Nulls and Three-Valued Logic (One More Time)
Most of the operations of relational algebra involve the use of logical operators, operators that usually return a Boolean resultthat is, True or False. I say "usually" because, with the addition of Nulls to the relational model, things get a little more complicated.
Nulls add a third value to the set of Boolean values; you must then work with True, False, and Null. Not surprisingly, these operators become known as three-valued logic. The three-valued truth tables for the standard logical operators are shown in Figure 5-1.
Figure 5-1. The Three-Valued And, Or, and XOr Truth Tables
As you can see, Null op anything, where op is a logical operator, results in Null. This is generally also true of the logical comparison operators, as shown in Figure 5-2.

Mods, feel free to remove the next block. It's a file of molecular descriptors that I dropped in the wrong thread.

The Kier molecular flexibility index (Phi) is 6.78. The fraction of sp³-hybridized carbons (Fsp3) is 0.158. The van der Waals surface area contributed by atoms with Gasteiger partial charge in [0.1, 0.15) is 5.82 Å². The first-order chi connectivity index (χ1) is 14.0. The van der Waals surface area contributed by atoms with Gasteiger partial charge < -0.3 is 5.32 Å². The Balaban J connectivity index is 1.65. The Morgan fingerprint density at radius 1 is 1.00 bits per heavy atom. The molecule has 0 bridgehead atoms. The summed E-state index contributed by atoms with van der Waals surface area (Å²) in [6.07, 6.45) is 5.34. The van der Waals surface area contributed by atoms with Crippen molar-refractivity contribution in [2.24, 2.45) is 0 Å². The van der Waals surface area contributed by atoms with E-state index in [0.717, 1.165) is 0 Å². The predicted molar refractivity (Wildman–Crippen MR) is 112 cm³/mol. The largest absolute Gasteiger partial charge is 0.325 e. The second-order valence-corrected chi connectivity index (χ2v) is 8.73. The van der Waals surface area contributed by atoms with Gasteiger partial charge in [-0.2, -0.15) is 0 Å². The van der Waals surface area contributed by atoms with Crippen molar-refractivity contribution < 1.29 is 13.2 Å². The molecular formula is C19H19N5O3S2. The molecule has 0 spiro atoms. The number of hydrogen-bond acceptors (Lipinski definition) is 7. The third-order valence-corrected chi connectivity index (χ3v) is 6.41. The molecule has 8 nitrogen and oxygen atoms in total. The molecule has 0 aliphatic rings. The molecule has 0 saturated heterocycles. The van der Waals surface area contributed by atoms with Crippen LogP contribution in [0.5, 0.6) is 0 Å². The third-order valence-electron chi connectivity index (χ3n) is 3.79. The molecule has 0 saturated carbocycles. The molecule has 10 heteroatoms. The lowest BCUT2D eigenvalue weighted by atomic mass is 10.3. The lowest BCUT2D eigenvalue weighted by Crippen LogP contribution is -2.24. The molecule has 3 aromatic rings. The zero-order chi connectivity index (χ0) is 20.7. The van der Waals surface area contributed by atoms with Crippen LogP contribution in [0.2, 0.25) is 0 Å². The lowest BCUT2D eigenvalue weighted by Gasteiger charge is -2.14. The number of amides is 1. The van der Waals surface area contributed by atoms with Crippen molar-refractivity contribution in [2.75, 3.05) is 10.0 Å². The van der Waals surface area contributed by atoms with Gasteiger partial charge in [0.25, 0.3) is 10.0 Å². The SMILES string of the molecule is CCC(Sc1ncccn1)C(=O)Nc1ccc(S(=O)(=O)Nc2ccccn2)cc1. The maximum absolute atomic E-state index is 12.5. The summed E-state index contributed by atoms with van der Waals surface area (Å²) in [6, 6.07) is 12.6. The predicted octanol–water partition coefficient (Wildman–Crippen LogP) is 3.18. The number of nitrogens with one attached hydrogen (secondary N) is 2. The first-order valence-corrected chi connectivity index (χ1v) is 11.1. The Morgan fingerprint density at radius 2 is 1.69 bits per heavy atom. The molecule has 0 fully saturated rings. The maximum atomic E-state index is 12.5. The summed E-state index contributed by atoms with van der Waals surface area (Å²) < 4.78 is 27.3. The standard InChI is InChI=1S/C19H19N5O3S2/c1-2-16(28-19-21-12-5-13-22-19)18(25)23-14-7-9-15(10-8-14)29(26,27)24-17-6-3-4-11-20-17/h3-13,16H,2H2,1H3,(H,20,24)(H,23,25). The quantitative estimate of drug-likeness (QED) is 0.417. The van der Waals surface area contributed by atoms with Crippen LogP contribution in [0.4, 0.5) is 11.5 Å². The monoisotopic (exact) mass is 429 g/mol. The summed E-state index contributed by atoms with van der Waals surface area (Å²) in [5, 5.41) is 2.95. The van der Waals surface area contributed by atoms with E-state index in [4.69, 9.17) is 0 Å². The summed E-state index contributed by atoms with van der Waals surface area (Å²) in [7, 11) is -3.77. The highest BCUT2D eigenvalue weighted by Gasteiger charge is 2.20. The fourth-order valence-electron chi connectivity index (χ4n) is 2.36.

Figure 5-2. The Three-Valued Equal and Not Equal Truth Tables
There are two exceptions to this. Microsoft Jet returns True instead of Null as the result of "True Xor Null" (which kind of makes sense), and SQL Server, for reasons that I'm sure make sense to its designers, adds an "extension" to normal logical operations. If the option ANSI_NULLS is turned off, Null = Null evaluates to True, and Null = <value>, where <value> is anything except Null (including the Boolean values True and False), evaluates to False. Frankly, I can't imagine why anyone would want to break the rules of relational algebra in this wayworking with Nulls is complicated enough without adding uncertainty about how operators will behave.
SQL provides two unary operatorsIS NULL and IS NOT NULLto specifically handle Null values. They work exactly as one might expect. The truth tables for IS NULL and IS NOT NULL are shown in Figure 5-3. Again, <value> indicates anything except Null.
Figure 5-3. The IS NULL and IS NOT NULL Truth Tables